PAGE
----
Test cricket is not akin to football and many other sports in terms of its scheduling. Its calendar does not peak for major tournaments per se. It’s simply a succession of rotating series against eight or nine other sides which rotate home and away over the course of about four years. The Ashes is the biggest fixture in that calendar, but it is not the only one. Each series holds its own value. It’s two years until England head to Australia and yet there is so much interesting and important cricket to be played before then. Almost every single other Test playing side will likely be played before then; heck, England have the prospect of a tour of India next winter. If they don’t have a chance of victory Down Under in two years, they sure as hell won’t manage to draw a game on the subcontinent in one. The goal should be to become the best in the world and beat everyone in their path. If the conversation is to be dominated by The Ashes for two seasons, then this obsession with one series does a disservice to other sides and negates the many tests they will play before winter 2021. In turn it distracts from the fact that this side should and will have other goals to achieve.


The new ICC Test Championship will give some other longer term coherence within the five-day format. Yet, to further help them feed public interest in these relevant series, each one needs to be treated as the most important issue to hand when they approach it. The team will likely treat them all equally, but whether the pundits and columnists will is another question.



In fact, in a pluralist cricket world consisting of a variety of formats, it seems as though the extraordinary achievements of the ODI side this summer have seemingly been partially whitewashed. England won the World Cup on home soil, achieving what no other side had managed to do. This was their biggest goal and they achieved it in front of millions of viewers in the most dramatic fashion, arguably in sporting history. A glorious moment capping the most exciting cricket summer in a generation. However, a thrilling series drawn against a side containing the greatest Test batsman since Bradman in the greatest series of his career has somehow overshadowed that. Different formats yes, but the same England cricket team.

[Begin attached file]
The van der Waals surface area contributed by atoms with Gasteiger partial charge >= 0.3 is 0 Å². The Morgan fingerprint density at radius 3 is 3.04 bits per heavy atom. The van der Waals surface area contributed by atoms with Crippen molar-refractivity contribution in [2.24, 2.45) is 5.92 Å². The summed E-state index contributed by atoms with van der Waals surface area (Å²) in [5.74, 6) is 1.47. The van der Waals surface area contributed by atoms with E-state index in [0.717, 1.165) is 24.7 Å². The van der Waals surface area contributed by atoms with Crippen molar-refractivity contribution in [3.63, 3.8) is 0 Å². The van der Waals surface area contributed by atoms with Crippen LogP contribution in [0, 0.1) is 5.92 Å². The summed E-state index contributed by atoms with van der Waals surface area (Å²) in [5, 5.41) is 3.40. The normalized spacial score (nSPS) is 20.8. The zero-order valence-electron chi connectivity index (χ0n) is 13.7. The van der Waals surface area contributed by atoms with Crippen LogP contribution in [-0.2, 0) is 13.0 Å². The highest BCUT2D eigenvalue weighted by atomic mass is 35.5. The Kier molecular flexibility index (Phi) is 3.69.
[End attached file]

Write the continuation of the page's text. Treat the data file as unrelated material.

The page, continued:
There are advantages to not being confined to the the major tournament peaks and troughs of international football and Olympic sports. Instead, seize the next two years as challenges and obstacles to be celebrated rather than friendlies for a major tournament which is primarily of interest for the hardcore audience. Growing the game is less of an immediate concern than results for this side, and in turn the ECB, but on that front, the key series of interest is now another four years away. This is one of the few countries where interest in Test cricket remains strong and one way for it to weather encroaching limited-overs storms is to treat the next seven series as what they are: a test.